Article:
following details with the consumer:

- name
- social security number
- date of birth
- address
- phone number

Other calls also include:

- credit card number, CVV and expiration date
- banking information (account and routing numbers)
- PIN numbers
- emails
- occupation and employer information
- total loan amount
- emergency contact names and relationships
- Some loan support agents help consumers set up security questions
(like the name of their high school mascot, their first pet, etc.) so
that the consumer can verify that the call is coming from the loan

The recordings also reveal information about outstanding loan amounts,
and monthly payments that the caller is agreeing to. Based on the
above call format, it’s likely that there are roughly 56,500 social
security numbers being leaked in this database.

The documents
The bucket contains 25,143 PDFs. The documents in question often serve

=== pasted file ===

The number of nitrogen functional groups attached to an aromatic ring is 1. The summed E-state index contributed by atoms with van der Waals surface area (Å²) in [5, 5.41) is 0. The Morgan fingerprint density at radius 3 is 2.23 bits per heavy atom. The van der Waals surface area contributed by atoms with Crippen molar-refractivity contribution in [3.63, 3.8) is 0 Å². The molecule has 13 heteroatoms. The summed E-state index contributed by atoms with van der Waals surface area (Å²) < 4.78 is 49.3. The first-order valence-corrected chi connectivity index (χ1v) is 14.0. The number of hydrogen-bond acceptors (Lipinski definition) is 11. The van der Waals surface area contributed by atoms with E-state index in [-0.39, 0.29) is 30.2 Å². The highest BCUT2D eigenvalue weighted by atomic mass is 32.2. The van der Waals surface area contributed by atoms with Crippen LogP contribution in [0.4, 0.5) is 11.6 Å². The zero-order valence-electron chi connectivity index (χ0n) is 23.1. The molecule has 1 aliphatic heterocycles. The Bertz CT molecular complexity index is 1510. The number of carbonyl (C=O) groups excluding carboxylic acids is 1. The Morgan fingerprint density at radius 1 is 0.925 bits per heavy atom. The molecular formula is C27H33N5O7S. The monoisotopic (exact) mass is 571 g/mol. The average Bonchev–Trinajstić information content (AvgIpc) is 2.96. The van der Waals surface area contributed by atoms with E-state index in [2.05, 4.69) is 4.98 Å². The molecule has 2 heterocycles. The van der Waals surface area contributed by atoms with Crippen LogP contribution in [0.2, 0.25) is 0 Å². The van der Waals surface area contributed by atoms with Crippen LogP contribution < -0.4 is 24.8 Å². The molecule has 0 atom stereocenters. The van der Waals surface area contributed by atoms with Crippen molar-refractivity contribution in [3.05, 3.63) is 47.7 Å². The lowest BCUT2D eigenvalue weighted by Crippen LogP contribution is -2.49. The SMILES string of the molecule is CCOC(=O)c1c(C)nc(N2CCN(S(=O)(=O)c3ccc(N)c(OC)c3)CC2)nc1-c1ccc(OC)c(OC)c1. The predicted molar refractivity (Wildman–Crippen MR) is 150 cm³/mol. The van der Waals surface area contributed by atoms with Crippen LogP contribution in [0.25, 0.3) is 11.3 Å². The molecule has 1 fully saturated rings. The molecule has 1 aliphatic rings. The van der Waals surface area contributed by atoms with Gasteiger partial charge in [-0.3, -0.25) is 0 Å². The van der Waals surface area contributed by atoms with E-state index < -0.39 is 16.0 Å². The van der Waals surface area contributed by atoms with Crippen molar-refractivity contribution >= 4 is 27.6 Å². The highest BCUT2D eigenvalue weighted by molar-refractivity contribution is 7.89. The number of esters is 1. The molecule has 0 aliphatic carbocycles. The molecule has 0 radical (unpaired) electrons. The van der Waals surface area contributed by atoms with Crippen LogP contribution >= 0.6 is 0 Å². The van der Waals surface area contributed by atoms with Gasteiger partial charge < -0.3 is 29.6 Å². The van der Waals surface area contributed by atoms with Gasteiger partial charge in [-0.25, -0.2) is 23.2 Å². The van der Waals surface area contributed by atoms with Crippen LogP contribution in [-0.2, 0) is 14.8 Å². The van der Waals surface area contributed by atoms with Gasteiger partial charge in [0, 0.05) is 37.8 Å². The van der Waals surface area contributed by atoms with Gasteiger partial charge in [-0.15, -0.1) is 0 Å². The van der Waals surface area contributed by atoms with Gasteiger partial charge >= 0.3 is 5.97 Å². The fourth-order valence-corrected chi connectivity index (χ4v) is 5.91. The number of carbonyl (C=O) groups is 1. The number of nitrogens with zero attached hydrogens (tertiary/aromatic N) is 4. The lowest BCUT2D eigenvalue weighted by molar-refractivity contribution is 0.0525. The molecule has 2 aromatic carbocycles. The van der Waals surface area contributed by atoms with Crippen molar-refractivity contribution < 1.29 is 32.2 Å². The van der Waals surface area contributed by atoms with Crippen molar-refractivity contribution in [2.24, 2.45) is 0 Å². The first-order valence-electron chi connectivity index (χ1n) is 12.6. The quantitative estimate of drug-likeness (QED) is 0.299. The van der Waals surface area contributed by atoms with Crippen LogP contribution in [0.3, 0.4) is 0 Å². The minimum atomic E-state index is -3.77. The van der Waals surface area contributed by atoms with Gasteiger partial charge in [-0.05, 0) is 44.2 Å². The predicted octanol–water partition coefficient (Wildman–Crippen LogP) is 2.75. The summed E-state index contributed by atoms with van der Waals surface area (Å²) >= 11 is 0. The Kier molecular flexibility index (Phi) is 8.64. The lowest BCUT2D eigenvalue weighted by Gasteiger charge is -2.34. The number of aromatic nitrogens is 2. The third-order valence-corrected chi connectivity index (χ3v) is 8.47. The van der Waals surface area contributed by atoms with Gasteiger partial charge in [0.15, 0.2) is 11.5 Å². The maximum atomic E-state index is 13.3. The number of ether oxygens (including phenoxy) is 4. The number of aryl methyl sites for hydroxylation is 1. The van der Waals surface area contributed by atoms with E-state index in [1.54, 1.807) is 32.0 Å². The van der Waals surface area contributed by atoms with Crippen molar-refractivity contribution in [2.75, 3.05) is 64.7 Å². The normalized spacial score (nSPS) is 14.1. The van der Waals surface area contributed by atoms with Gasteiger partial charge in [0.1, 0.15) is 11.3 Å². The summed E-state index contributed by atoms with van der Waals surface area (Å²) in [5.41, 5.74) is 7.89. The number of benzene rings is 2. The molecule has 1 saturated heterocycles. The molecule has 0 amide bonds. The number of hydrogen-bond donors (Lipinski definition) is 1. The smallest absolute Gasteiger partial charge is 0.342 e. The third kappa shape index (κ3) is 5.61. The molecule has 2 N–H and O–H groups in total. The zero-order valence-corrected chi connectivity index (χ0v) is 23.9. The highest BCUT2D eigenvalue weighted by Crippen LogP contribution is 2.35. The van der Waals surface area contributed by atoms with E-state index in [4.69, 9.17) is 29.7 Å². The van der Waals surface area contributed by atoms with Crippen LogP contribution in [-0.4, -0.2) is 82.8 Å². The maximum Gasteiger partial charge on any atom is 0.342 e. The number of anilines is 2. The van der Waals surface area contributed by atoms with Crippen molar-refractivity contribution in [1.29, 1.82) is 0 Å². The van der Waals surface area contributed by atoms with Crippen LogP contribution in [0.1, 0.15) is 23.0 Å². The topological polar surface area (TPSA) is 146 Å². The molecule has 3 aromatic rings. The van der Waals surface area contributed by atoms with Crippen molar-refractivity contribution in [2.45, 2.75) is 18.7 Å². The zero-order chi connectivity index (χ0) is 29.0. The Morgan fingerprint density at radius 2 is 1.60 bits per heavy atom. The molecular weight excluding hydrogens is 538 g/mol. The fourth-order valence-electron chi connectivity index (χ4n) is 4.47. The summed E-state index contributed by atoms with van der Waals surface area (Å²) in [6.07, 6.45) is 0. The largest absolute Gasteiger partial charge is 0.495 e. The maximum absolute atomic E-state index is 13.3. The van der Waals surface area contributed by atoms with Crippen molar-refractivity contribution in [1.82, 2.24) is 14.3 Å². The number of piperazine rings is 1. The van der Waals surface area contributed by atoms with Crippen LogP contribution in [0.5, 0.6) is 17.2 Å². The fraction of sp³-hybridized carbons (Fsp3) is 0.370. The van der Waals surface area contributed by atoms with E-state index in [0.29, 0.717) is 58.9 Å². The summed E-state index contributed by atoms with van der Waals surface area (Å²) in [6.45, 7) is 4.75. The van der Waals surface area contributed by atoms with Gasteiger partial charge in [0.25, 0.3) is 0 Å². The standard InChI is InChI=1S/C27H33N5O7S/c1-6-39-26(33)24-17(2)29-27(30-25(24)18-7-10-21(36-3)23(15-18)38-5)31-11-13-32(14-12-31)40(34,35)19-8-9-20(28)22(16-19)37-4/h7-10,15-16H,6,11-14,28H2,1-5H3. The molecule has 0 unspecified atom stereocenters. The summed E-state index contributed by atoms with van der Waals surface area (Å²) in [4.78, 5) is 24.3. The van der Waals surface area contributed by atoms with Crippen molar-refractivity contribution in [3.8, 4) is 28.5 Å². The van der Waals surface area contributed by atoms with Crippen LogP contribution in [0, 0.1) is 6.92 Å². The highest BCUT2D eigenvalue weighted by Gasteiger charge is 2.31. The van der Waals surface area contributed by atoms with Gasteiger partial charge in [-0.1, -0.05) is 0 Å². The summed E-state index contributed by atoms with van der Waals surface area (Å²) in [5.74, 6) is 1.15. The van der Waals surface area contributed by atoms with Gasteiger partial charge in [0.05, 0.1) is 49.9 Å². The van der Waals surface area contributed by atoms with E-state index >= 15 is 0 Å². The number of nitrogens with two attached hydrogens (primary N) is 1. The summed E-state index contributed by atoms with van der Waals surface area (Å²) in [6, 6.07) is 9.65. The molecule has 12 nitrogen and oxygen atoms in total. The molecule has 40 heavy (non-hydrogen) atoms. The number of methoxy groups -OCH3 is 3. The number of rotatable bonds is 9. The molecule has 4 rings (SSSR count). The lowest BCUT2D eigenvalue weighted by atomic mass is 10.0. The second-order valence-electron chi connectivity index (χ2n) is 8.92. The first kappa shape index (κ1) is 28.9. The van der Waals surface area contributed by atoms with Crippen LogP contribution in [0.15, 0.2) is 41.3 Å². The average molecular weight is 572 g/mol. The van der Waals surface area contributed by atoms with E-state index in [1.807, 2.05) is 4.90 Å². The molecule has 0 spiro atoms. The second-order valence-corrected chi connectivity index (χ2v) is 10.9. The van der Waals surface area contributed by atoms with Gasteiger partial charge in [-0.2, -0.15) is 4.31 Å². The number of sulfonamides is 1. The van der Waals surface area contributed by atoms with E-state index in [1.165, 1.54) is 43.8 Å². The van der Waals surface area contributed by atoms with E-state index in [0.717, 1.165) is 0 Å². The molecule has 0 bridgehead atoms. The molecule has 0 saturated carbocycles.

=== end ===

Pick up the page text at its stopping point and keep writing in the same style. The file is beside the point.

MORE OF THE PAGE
as proof of income that the support agents regularly ask for in the
call recordings.

These documents are likely needed so that the loan company can apply
for the free income-driven government repayment plans, such as the
PAYE (Pay As You Earn Repayment Plan) or IBR (Income-Based Repayment

The PDFs include tax returns:

tax return documents
Income-driven repayment requests:

Income-driven repayment requests
Salary statements:

Direct deposit receipts:

All of these are sensitive documents, and some contain multiple social
security numbers.

Who owns the bucket?
All of the calls reference Equitable Acceptance Corporation as a